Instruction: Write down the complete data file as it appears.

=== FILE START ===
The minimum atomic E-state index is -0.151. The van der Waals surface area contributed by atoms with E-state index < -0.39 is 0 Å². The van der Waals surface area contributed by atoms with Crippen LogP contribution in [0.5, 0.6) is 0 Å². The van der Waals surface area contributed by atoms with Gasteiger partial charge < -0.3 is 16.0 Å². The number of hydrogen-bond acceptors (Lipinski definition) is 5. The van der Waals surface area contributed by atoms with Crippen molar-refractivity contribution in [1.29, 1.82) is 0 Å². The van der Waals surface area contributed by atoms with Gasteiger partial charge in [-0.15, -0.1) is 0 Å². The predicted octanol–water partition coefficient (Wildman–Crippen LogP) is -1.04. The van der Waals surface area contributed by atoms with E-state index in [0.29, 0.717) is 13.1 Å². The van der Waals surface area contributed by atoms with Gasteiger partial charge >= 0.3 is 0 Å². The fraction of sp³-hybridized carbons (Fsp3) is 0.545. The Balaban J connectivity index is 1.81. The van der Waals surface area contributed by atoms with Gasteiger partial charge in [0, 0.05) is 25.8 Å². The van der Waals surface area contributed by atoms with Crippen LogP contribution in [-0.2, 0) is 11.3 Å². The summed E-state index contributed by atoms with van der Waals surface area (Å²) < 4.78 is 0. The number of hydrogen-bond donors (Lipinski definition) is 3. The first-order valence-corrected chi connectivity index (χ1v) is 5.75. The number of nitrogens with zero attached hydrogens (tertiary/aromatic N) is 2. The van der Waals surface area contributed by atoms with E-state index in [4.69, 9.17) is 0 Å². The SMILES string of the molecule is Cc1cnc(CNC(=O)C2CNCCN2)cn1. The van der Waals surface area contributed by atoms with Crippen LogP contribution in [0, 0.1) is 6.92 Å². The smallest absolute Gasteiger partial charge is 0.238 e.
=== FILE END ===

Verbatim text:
The minimum atomic E-state index is -0.151. The van der Waals surface area contributed by atoms with E-state index < -0.39 is 0 Å². The van der Waals surface area contributed by atoms with Crippen LogP contribution in [0.5, 0.6) is 0 Å². The van der Waals surface area contributed by atoms with Gasteiger partial charge < -0.3 is 16.0 Å². The number of hydrogen-bond acceptors (Lipinski definition) is 5. The van der Waals surface area contributed by atoms with Crippen molar-refractivity contribution in [1.29, 1.82) is 0 Å². The van der Waals surface area contributed by atoms with Gasteiger partial charge in [-0.15, -0.1) is 0 Å². The predicted octanol–water partition coefficient (Wildman–Crippen LogP) is -1.04. The van der Waals surface area contributed by atoms with E-state index in [0.29, 0.717) is 13.1 Å². The van der Waals surface area contributed by atoms with Gasteiger partial charge >= 0.3 is 0 Å². The fraction of sp³-hybridized carbons (Fsp3) is 0.545. The Balaban J connectivity index is 1.81. The van der Waals surface area contributed by atoms with Gasteiger partial charge in [0, 0.05) is 25.8 Å². The van der Waals surface area contributed by atoms with Crippen LogP contribution in [-0.2, 0) is 11.3 Å². The summed E-state index contributed by atoms with van der Waals surface area (Å²) < 4.78 is 0. The number of hydrogen-bond donors (Lipinski definition) is 3. The first-order valence-corrected chi connectivity index (χ1v) is 5.75. The number of nitrogens with zero attached hydrogens (tertiary/aromatic N) is 2. The van der Waals surface area contributed by atoms with E-state index in [4.69, 9.17) is 0 Å². The SMILES string of the molecule is Cc1cnc(CNC(=O)C2CNCCN2)cn1. The van der Waals surface area contributed by atoms with Crippen LogP contribution in [0, 0.1) is 6.92 Å². The smallest absolute Gasteiger partial charge is 0.238 e.